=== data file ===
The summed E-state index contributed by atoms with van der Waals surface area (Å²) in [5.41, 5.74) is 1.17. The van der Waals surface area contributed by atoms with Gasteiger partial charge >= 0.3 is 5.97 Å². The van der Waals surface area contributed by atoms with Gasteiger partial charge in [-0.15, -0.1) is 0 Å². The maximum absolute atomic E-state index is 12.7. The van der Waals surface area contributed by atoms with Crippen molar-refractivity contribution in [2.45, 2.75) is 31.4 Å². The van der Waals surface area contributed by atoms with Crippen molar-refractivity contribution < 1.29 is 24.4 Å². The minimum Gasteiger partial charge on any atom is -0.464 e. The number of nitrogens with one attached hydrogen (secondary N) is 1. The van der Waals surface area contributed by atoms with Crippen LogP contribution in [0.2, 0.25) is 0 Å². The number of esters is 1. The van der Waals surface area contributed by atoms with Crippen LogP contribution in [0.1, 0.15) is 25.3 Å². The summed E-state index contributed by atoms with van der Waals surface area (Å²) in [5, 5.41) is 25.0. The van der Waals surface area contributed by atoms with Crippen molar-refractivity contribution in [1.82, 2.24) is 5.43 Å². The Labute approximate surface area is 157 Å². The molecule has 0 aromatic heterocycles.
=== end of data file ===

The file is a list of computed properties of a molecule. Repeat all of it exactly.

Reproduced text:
The summed E-state index contributed by atoms with van der Waals surface area (Å²) in [5.41, 5.74) is 1.17. The van der Waals surface area contributed by atoms with Gasteiger partial charge >= 0.3 is 5.97 Å². The van der Waals surface area contributed by atoms with Gasteiger partial charge in [-0.15, -0.1) is 0 Å². The maximum absolute atomic E-state index is 12.7. The van der Waals surface area contributed by atoms with Crippen molar-refractivity contribution in [2.45, 2.75) is 31.4 Å². The van der Waals surface area contributed by atoms with Crippen molar-refractivity contribution < 1.29 is 24.4 Å². The minimum Gasteiger partial charge on any atom is -0.464 e. The number of nitrogens with one attached hydrogen (secondary N) is 1. The van der Waals surface area contributed by atoms with Crippen LogP contribution in [0.2, 0.25) is 0 Å². The number of esters is 1. The van der Waals surface area contributed by atoms with Crippen LogP contribution in [0.1, 0.15) is 25.3 Å². The summed E-state index contributed by atoms with van der Waals surface area (Å²) in [5, 5.41) is 25.0. The van der Waals surface area contributed by atoms with Crippen molar-refractivity contribution in [1.82, 2.24) is 5.43 Å². The Labute approximate surface area is 157 Å². The molecule has 0 aromatic heterocycles.